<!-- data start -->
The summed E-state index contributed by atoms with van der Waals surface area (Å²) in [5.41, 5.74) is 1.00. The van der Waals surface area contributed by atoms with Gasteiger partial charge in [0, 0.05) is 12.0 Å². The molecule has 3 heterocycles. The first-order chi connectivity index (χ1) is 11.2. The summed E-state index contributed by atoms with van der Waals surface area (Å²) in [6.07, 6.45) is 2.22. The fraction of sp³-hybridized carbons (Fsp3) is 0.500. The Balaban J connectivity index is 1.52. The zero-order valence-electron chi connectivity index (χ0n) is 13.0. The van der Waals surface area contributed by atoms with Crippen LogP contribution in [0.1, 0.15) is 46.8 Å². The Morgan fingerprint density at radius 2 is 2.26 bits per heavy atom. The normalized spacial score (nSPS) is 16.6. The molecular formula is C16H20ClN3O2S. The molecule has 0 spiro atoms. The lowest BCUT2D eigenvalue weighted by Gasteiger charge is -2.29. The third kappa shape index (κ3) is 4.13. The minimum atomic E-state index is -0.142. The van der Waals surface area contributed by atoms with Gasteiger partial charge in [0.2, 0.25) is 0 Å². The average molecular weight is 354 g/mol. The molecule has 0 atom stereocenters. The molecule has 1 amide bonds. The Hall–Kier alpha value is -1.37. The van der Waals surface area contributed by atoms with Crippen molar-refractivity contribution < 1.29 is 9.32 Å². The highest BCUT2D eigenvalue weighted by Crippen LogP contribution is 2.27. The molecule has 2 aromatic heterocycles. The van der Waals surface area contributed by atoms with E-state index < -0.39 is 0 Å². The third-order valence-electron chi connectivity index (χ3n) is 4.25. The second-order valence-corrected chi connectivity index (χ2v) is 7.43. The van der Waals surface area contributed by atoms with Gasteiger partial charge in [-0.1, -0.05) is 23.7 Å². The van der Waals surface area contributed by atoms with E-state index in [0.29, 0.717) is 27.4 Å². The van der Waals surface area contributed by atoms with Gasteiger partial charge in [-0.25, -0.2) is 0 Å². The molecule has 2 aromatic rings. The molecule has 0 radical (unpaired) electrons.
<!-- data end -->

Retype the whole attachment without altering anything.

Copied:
The summed E-state index contributed by atoms with van der Waals surface area (Å²) in [5.41, 5.74) is 1.00. The van der Waals surface area contributed by atoms with Gasteiger partial charge in [0, 0.05) is 12.0 Å². The molecule has 3 heterocycles. The first-order chi connectivity index (χ1) is 11.2. The summed E-state index contributed by atoms with van der Waals surface area (Å²) in [6.07, 6.45) is 2.22. The fraction of sp³-hybridized carbons (Fsp3) is 0.500. The Balaban J connectivity index is 1.52. The zero-order valence-electron chi connectivity index (χ0n) is 13.0. The van der Waals surface area contributed by atoms with Crippen LogP contribution in [0.1, 0.15) is 46.8 Å². The Morgan fingerprint density at radius 2 is 2.26 bits per heavy atom. The normalized spacial score (nSPS) is 16.6. The molecular formula is C16H20ClN3O2S. The molecule has 0 spiro atoms. The lowest BCUT2D eigenvalue weighted by Gasteiger charge is -2.29. The third kappa shape index (κ3) is 4.13. The minimum atomic E-state index is -0.142. The van der Waals surface area contributed by atoms with Gasteiger partial charge in [0.2, 0.25) is 0 Å². The average molecular weight is 354 g/mol. The molecule has 0 atom stereocenters. The molecule has 1 amide bonds. The Hall–Kier alpha value is -1.37. The van der Waals surface area contributed by atoms with Crippen molar-refractivity contribution < 1.29 is 9.32 Å². The highest BCUT2D eigenvalue weighted by Crippen LogP contribution is 2.27. The molecule has 2 aromatic heterocycles. The van der Waals surface area contributed by atoms with E-state index < -0.39 is 0 Å². The third-order valence-electron chi connectivity index (χ3n) is 4.25. The second-order valence-corrected chi connectivity index (χ2v) is 7.43. The van der Waals surface area contributed by atoms with Gasteiger partial charge in [-0.1, -0.05) is 23.7 Å². The van der Waals surface area contributed by atoms with E-state index in [0.29, 0.717) is 27.4 Å². The van der Waals surface area contributed by atoms with Gasteiger partial charge in [-0.25, -0.2) is 0 Å². The molecule has 2 aromatic rings. The molecule has 0 radical (unpaired) electrons.